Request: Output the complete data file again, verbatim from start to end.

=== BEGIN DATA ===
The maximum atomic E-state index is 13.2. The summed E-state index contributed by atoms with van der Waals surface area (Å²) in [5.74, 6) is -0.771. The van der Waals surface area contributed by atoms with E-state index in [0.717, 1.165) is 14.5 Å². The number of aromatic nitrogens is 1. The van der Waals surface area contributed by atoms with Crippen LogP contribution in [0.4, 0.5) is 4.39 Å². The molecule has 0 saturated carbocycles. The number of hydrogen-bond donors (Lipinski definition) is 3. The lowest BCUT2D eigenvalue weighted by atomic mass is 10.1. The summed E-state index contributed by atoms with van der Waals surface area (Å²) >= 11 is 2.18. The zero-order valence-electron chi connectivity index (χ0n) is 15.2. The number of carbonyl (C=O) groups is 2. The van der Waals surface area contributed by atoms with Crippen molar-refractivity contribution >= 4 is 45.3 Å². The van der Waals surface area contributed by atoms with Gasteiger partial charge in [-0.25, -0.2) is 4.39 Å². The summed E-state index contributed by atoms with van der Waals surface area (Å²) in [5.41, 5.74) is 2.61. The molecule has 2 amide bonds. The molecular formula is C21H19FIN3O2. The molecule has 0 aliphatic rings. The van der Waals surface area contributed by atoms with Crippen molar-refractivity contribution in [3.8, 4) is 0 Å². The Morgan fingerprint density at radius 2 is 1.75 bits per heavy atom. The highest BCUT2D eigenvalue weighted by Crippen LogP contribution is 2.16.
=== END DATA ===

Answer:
The maximum atomic E-state index is 13.2. The summed E-state index contributed by atoms with van der Waals surface area (Å²) in [5.74, 6) is -0.771. The van der Waals surface area contributed by atoms with E-state index in [0.717, 1.165) is 14.5 Å². The number of aromatic nitrogens is 1. The van der Waals surface area contributed by atoms with Crippen LogP contribution in [0.4, 0.5) is 4.39 Å². The molecule has 0 saturated carbocycles. The number of hydrogen-bond donors (Lipinski definition) is 3. The lowest BCUT2D eigenvalue weighted by atomic mass is 10.1. The summed E-state index contributed by atoms with van der Waals surface area (Å²) >= 11 is 2.18. The zero-order valence-electron chi connectivity index (χ0n) is 15.2. The number of carbonyl (C=O) groups is 2. The van der Waals surface area contributed by atoms with Crippen molar-refractivity contribution >= 4 is 45.3 Å². The van der Waals surface area contributed by atoms with Gasteiger partial charge in [-0.25, -0.2) is 4.39 Å². The summed E-state index contributed by atoms with van der Waals surface area (Å²) in [5.41, 5.74) is 2.61. The molecule has 2 amide bonds. The molecular formula is C21H19FIN3O2. The molecule has 0 aliphatic rings. The van der Waals surface area contributed by atoms with Crippen molar-refractivity contribution in [3.8, 4) is 0 Å². The Morgan fingerprint density at radius 2 is 1.75 bits per heavy atom. The highest BCUT2D eigenvalue weighted by Crippen LogP contribution is 2.16.